(Reuters) – The popular Chinese video app TikTok has been banned from all U.S. House of Representatives-managed devices, according to the House’s administration arm, mimicking a law soon to go into effect banning the app from U.S. government devices.
The app is considered “high risk due to a number of security issues,” the House’s Chief Administrative Officer (CAO) said in a message sent to all lawmakers and staff on Tuesday, and must be deleted from all devices managed by the House.
The new rule follows a series of moves by U.S. state governments to ban TikTok, owned by Beijing-based ByteDance Ltd, from government devices. As of last week, 19 states have at least partially blocked the app from state-managed devices over concerns that the Chinese government could use the app to track Americans and censor content.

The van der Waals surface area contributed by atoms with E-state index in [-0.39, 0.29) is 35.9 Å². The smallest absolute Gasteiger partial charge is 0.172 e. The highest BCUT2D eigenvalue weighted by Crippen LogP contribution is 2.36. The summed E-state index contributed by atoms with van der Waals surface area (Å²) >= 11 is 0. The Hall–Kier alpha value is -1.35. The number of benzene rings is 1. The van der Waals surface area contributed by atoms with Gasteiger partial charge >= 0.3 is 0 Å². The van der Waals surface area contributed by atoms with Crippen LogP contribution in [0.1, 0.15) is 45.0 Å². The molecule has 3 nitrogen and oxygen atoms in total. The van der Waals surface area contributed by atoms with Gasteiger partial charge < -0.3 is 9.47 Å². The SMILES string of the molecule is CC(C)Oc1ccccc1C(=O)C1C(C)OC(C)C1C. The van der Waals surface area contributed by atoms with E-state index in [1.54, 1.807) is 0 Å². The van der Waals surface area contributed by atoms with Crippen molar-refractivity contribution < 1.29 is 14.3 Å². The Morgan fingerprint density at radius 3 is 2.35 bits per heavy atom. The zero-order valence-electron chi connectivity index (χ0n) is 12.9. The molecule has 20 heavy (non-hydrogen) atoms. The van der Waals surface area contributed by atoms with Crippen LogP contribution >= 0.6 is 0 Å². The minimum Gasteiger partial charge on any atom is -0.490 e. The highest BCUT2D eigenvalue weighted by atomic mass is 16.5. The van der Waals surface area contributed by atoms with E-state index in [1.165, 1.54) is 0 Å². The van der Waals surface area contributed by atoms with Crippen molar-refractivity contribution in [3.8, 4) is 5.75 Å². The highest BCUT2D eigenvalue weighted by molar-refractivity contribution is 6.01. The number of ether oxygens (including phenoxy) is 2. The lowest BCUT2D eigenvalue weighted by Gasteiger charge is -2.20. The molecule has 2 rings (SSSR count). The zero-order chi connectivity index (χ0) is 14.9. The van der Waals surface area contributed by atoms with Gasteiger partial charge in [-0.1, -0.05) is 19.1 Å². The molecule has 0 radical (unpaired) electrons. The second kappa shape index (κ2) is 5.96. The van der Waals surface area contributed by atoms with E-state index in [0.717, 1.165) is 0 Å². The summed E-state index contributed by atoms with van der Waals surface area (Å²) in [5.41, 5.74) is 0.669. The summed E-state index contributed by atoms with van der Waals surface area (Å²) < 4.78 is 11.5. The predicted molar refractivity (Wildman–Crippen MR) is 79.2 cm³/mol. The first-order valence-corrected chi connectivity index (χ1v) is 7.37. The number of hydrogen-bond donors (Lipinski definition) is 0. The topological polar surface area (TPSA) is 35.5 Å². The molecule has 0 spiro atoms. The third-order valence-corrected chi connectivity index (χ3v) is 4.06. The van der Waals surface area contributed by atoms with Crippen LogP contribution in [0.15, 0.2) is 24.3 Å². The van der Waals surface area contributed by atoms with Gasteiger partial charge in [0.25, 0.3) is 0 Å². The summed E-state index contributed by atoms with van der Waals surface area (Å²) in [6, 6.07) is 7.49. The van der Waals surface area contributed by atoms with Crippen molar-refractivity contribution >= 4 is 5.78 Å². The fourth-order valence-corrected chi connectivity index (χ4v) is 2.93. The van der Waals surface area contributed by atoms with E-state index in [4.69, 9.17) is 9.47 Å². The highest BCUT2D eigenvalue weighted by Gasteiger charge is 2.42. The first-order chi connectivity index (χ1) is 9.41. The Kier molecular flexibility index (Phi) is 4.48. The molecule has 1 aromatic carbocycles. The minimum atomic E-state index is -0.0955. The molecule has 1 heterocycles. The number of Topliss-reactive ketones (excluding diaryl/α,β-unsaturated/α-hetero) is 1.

The $1.66 trillion omnibus spending bill, passed last week to fund the U.S. government through to Sept. 30, 2023, includes a provision to ban the app on federally managed devices, and will take effect once President Joe Biden signs the legislation into law.
“With the passage of the Omnibus that banned TikTok on executive branch devices, the CAO worked with the Committee on House Administration to implement a similar policy for the House,” a spokesperson for the Chief Administrative Officer told Reuters on Tuesday.
The message to staff said anyone with TikTok on their device would be contacted about removing it, and future downloads of the app were prohibited.
TikTok did not immediately respond to a request for comment about the new rule.
U.S. lawmakers have put forward a proposal to implement a nationwide ban on the app.